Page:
‘Heresy of the Week: Arianism’, by Murray and Morris

St Nicholas catechising Arius

From the Editor: The first instalment of a forthcoming series to keep your theological noggins ticking over the vac -Heresy of the Week! Courtesy of Peter and Will, here’s the story – and the rebuttal – of Arianism!

Arianism was perhaps the first great heresy to threaten the orthodox Church and the legacy of the Arian controversy lingers within the Church to this very day. The recitation of the Niceno-Constantinopolitan creed at every Sunday mass, the practice of settling theological disputes via ecumenical council, and the writings of countless Church Fathers remain for Catholics reminders of Arian heresy. And yet Arianism for many remains poorly understood. 

At the root of the initial controversy was Arius himself, a presbyter in the Patriarchate of Alexandria. He seemed to be of a disobedient temperament and found himself quarrelling over the nature of the godhead with the Pope of Alexandria, St Alexander. These facts are well enough known. But the confusion over the matter lies in large part with exactly what Arius believed. 

Arius did not believe, as is often misunderstood, that Jesus Christ was “just a man” and he certainly never denied that He possessed some kind of divinity. What Arius actually believed was something far less extreme although still radically heretical. Central to Arius’ theology was the oneness of God and His ultimate transcendence, specifically God the Father who alone is unbegotten. As such, he maintained the subordination of God the Son to God the Father, a position which is in the post-Nicene world is highly unorthodox but was nevertheless held, to a certain degree, by virtually all notable ante-Nicene theologians. However, Arius emphasized this subordination in all the wrong ways and to an extreme degree by maintaining that the Son was not coeternal to God the Father and therefore a creature. The Son was still the divine Word and Wisdom of the Father, the Firstborn of all Creation, our Saviour and Lord, et cetera, et cetera, but Arius was adamant that before the Son was “begotten or created or defined or established, He was not … He is from nothing” (from Arius’ Letter to Eusebius of Nicomedia). Christ was God, but not true God in the fullest sense. 

To Arius, this position was obvious and necessary to maintain the distinction between the Father and the Son. However, St Alexander knew that accepting Arius’ position presented the Catholic Church with a range of wholly unacceptable implications. For one thing, Arius seems to plainly contradict the Gospel According to St John, which begins by establishing that “In the beginning was the Word, and the Word was with God, and the Word was God. He was in the beginning with God” (John 1:1-2). If the Word is in the beginning, with and as God, then surely Christ must be eternally present with the Father. Furthermore, it is written that “All things came into being through Him, and without Him not one thing came into being” (John 1:3). If the Son is a creature, how could it be that “all things” came into being through Him? And if He is not fully God then why did the Father use Him to create everything else in the first place?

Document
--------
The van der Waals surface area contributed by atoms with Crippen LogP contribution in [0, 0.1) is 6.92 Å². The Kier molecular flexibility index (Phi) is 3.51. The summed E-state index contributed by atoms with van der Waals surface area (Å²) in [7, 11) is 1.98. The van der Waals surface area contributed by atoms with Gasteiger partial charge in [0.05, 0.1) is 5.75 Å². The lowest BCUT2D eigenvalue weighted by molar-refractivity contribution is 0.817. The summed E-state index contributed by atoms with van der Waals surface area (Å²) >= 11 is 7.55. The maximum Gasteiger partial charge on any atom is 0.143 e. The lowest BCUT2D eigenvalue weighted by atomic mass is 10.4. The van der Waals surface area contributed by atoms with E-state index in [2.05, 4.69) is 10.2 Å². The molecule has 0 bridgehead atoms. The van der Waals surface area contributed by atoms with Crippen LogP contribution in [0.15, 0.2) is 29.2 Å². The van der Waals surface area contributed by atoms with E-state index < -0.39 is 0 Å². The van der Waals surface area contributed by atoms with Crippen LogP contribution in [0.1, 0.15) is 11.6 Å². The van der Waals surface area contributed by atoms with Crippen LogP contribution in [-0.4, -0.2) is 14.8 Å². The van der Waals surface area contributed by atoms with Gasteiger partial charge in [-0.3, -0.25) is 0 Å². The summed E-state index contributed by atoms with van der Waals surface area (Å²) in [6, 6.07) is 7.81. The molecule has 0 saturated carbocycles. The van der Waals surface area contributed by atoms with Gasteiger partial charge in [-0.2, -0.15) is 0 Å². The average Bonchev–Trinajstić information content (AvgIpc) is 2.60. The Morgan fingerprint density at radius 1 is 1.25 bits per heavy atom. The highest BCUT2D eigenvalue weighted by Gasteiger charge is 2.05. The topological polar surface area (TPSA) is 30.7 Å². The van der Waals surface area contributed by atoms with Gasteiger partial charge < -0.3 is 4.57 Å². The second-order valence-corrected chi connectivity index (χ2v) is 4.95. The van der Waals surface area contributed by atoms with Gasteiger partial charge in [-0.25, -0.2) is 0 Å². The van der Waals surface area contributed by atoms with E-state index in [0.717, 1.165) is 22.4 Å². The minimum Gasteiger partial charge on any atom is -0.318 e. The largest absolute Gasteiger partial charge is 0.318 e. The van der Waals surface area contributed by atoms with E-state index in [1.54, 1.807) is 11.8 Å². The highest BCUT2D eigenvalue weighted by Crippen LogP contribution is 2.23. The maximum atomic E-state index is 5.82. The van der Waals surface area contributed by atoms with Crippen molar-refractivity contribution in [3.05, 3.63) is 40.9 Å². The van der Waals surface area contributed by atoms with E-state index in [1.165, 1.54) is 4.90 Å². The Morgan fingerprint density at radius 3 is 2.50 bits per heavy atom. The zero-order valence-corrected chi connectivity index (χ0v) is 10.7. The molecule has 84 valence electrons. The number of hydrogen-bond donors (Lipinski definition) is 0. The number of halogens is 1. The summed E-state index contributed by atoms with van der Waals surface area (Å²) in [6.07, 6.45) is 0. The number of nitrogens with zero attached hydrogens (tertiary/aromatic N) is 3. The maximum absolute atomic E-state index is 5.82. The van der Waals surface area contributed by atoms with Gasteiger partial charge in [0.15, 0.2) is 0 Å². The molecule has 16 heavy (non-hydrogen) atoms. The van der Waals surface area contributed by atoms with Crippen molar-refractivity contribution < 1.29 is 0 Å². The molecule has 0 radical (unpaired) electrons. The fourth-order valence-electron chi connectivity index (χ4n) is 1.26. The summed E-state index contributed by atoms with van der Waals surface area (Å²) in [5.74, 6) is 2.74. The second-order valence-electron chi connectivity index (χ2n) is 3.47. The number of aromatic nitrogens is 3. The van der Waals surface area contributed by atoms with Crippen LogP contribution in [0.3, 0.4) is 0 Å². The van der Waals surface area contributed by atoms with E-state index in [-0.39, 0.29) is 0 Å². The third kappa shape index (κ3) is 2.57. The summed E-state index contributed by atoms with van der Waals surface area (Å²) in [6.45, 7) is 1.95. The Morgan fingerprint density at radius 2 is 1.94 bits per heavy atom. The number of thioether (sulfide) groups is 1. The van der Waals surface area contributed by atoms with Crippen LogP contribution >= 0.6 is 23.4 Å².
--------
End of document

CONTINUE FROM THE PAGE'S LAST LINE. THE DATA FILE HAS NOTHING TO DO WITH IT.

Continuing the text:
St Alexander and his successor and sometime assistant St Athanasius were also aware of the implications Arius’ thought had for soteriology and the Incarnation. If Christ was a creature and ultimately not fully God, then He ultimately had more in common with a man or an angel than the truly transcendent and uncreated Father. And if this is the case, how could the Son properly bring about the reconciliation of mankind to the Father? According to St John the Evangelist, “No one has ever seen God. It is God the only Son, who is close to the Father’s heart [or bosom], who has made him known” (John 1:18); yet if Christ is a creature it would seem to complicate both his closeness to the Father and his capability to reveal the Father to creation as His image.